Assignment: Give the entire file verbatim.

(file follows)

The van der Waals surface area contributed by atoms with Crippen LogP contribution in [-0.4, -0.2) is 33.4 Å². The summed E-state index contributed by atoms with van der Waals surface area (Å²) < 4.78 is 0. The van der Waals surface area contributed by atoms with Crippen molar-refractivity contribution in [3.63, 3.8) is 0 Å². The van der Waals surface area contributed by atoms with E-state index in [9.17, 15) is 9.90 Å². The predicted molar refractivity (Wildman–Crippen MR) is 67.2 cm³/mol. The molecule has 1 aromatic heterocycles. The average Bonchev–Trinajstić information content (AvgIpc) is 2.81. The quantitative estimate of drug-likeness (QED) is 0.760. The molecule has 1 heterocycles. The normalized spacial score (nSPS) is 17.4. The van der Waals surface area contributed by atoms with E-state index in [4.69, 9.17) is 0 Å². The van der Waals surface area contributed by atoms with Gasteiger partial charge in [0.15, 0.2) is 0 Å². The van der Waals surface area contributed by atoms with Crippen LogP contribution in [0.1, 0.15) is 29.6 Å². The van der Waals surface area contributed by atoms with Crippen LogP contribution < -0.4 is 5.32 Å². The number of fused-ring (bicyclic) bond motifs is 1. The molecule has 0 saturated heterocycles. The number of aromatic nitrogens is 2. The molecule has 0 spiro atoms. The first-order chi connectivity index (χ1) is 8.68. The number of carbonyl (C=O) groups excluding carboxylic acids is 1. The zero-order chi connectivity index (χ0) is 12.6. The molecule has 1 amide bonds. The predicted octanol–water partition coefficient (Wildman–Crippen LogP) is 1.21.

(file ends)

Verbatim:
The van der Waals surface area contributed by atoms with Crippen LogP contribution in [-0.4, -0.2) is 33.4 Å². The summed E-state index contributed by atoms with van der Waals surface area (Å²) < 4.78 is 0. The van der Waals surface area contributed by atoms with Crippen molar-refractivity contribution in [3.63, 3.8) is 0 Å². The van der Waals surface area contributed by atoms with E-state index in [9.17, 15) is 9.90 Å². The predicted molar refractivity (Wildman–Crippen MR) is 67.2 cm³/mol. The molecule has 1 aromatic heterocycles. The average Bonchev–Trinajstić information content (AvgIpc) is 2.81. The quantitative estimate of drug-likeness (QED) is 0.760. The molecule has 1 heterocycles. The normalized spacial score (nSPS) is 17.4. The van der Waals surface area contributed by atoms with E-state index in [4.69, 9.17) is 0 Å². The van der Waals surface area contributed by atoms with Gasteiger partial charge in [0.15, 0.2) is 0 Å². The van der Waals surface area contributed by atoms with Crippen LogP contribution in [0.1, 0.15) is 29.6 Å². The van der Waals surface area contributed by atoms with Crippen LogP contribution < -0.4 is 5.32 Å². The number of fused-ring (bicyclic) bond motifs is 1. The molecule has 0 saturated heterocycles. The number of aromatic nitrogens is 2. The molecule has 0 spiro atoms. The first-order chi connectivity index (χ1) is 8.68. The number of carbonyl (C=O) groups excluding carboxylic acids is 1. The zero-order chi connectivity index (χ0) is 12.6. The molecule has 1 amide bonds. The predicted octanol–water partition coefficient (Wildman–Crippen LogP) is 1.21.